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Because I could not stop for Death

by Emily Dickinson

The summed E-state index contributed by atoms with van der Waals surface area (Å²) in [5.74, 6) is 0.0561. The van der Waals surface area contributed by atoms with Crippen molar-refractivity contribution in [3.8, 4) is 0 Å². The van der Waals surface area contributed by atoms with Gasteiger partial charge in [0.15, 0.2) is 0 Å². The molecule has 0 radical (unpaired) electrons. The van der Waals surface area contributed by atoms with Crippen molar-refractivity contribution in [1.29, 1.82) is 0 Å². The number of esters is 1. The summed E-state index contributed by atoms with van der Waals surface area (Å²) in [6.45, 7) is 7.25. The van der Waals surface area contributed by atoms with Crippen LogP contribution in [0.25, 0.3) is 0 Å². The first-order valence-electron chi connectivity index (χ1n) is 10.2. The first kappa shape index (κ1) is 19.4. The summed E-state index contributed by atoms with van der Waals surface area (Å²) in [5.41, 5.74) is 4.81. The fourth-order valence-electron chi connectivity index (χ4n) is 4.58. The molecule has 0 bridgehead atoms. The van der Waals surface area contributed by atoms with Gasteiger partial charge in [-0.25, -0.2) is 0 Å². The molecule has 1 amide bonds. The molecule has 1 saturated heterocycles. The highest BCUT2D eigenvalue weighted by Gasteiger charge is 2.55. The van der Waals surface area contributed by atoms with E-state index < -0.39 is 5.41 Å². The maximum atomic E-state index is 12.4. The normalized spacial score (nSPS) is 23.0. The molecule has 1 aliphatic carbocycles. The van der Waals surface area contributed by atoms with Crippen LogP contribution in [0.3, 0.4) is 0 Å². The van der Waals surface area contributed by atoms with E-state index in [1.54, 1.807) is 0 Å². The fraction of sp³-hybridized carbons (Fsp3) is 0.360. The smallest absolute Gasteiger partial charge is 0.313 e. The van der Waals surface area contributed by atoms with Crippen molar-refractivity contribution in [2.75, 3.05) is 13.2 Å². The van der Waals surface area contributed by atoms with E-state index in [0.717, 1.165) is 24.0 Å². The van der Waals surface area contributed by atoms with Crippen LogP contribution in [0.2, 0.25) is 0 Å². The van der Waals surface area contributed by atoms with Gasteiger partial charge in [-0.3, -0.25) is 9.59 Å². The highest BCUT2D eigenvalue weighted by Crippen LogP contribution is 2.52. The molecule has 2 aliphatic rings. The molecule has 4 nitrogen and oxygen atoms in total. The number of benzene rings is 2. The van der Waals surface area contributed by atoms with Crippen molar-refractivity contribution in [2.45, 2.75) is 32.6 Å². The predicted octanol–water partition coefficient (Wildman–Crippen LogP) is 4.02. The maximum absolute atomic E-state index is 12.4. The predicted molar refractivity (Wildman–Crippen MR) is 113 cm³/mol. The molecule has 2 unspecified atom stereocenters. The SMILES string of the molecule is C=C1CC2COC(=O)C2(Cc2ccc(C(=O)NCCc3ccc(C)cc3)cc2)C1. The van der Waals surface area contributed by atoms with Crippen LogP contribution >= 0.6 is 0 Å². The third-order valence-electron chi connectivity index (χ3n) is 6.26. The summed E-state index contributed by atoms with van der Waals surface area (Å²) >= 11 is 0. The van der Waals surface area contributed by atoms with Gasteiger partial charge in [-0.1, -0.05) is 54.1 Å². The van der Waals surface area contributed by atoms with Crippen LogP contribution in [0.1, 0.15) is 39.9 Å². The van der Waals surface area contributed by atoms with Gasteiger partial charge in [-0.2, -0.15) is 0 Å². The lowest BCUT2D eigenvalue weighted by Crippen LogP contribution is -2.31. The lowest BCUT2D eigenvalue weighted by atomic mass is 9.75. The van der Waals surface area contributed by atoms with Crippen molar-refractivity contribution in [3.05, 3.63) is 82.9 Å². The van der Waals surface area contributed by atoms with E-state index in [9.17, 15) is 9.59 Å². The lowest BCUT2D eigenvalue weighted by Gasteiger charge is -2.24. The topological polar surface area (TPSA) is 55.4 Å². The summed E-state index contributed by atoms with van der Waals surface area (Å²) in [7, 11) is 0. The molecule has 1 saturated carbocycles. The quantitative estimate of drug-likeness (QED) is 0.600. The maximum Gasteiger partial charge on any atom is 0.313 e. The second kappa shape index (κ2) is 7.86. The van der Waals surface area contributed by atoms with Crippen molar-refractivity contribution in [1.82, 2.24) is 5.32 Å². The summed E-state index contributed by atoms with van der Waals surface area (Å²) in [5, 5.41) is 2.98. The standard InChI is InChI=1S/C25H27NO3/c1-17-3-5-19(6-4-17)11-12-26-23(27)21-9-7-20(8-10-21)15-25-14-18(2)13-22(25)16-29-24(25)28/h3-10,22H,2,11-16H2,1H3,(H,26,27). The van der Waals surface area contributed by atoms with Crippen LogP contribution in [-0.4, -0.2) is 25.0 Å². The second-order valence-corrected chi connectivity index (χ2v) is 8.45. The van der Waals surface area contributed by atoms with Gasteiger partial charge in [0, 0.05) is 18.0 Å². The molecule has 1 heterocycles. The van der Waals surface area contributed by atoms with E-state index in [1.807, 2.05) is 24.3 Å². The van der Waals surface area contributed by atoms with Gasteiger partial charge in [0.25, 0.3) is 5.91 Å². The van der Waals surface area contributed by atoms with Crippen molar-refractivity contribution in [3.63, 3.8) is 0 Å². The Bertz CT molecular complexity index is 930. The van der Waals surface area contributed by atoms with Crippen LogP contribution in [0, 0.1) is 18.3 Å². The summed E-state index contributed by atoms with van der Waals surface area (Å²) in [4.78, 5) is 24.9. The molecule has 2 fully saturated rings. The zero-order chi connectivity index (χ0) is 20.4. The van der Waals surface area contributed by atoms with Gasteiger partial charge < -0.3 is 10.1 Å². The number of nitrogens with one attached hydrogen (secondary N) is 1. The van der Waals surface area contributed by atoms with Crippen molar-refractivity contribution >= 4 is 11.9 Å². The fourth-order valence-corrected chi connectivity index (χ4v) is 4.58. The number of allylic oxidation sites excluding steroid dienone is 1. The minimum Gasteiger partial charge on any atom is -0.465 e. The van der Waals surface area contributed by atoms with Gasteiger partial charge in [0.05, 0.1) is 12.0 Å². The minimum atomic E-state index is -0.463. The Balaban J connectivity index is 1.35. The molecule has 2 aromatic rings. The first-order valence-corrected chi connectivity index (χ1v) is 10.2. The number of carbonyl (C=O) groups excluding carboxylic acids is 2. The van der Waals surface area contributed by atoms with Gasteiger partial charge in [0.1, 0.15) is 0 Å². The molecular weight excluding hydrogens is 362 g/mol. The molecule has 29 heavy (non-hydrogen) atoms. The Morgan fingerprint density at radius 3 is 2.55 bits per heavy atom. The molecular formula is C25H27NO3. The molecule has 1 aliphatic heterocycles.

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A poem about a love story that was never realized. Such as the children who chose to play leaving their home works undone, a house that was left unfinished. Still hoping that he will love her the way she loves him. Emily Dickinson was born in Amherst, Massachusetts. She enrolled at the Mount Holyoke Female Seminary in South Hadley, but only for a year. Most of her life, she rarely left her house and guests were not so many. The persons with whom she did interacted, nonetheless, had a huge influence on her poetry. She was especially struck by the Reverend Charles Wadsworth, whom she first greeted on her way to Philadelphia. He went for the West Coast quickly after he made a visit to her home, and a few critics assumed his leaving made the broken hearted rhyme of verse from Emily in the passing years. While it is true that he was a big inspiration in her life, it is not evident that they had a romantic relationship. She would call him “my closest earthly friend.” Other probabilities for the unreturned love that was the issue of most of her poems such as Otis P. Lord, a Massachusetts Supreme Court judge, and Samuel Bowles, editor of the Springfield Republican. She moved in about total separation from the outdoors, but actively connected with her friends through letters and read for most of the time. She had a wonderful time with her family. Edward Dickinson, her father, actively joined the state and national government, serving in Congress for a term. Austin, her brother, who had law studies and became a lawyer, resided next to their house with his wife, Susan Gilbert. Lavinia, her younger sister, also stayed at home for most of her life in the same seclusion. Lavinia and Austin were not just family, but brilliant confidantes for Emily in her lifetime.